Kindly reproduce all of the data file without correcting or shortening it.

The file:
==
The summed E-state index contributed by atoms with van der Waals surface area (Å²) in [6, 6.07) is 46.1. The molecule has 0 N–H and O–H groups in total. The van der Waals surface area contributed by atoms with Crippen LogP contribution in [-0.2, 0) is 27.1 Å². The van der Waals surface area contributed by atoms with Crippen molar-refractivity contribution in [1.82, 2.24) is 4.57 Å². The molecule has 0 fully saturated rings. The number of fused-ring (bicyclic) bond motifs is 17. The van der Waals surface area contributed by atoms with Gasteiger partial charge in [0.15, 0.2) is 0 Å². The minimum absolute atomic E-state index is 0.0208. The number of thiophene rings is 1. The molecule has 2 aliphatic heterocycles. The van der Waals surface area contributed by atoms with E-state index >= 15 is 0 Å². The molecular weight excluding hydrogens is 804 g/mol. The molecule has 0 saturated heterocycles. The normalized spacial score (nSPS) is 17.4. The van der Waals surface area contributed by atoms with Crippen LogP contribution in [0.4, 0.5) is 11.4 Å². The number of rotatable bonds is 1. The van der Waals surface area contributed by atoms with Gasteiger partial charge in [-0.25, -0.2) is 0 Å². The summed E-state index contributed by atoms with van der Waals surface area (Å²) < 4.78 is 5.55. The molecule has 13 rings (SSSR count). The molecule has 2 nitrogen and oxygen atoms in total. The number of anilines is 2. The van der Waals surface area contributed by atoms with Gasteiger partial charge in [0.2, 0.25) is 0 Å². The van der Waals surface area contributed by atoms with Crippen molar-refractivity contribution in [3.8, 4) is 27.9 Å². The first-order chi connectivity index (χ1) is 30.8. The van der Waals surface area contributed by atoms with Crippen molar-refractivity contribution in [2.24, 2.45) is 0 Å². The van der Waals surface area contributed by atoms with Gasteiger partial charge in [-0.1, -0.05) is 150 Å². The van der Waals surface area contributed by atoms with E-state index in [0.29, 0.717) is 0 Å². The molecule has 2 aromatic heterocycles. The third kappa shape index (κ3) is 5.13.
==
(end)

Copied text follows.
The summed E-state index contributed by atoms with van der Waals surface area (Å²) in [6, 6.07) is 46.1. The molecule has 0 N–H and O–H groups in total. The van der Waals surface area contributed by atoms with Crippen LogP contribution in [-0.2, 0) is 27.1 Å². The van der Waals surface area contributed by atoms with Crippen molar-refractivity contribution in [1.82, 2.24) is 4.57 Å². The molecule has 0 fully saturated rings. The number of fused-ring (bicyclic) bond motifs is 17. The van der Waals surface area contributed by atoms with Gasteiger partial charge in [0.15, 0.2) is 0 Å². The minimum absolute atomic E-state index is 0.0208. The number of thiophene rings is 1. The molecule has 2 aliphatic heterocycles. The van der Waals surface area contributed by atoms with E-state index >= 15 is 0 Å². The molecular weight excluding hydrogens is 804 g/mol. The molecule has 0 saturated heterocycles. The normalized spacial score (nSPS) is 17.4. The van der Waals surface area contributed by atoms with Crippen LogP contribution in [0.4, 0.5) is 11.4 Å². The number of rotatable bonds is 1. The van der Waals surface area contributed by atoms with Gasteiger partial charge in [-0.25, -0.2) is 0 Å². The summed E-state index contributed by atoms with van der Waals surface area (Å²) < 4.78 is 5.55. The molecule has 13 rings (SSSR count). The molecule has 2 nitrogen and oxygen atoms in total. The number of anilines is 2. The van der Waals surface area contributed by atoms with Gasteiger partial charge in [0.2, 0.25) is 0 Å². The van der Waals surface area contributed by atoms with Crippen molar-refractivity contribution in [3.8, 4) is 27.9 Å². The first-order chi connectivity index (χ1) is 30.8. The van der Waals surface area contributed by atoms with Crippen molar-refractivity contribution in [2.24, 2.45) is 0 Å². The van der Waals surface area contributed by atoms with Gasteiger partial charge in [-0.1, -0.05) is 150 Å². The van der Waals surface area contributed by atoms with E-state index in [0.29, 0.717) is 0 Å². The molecule has 2 aromatic heterocycles. The third kappa shape index (κ3) is 5.13.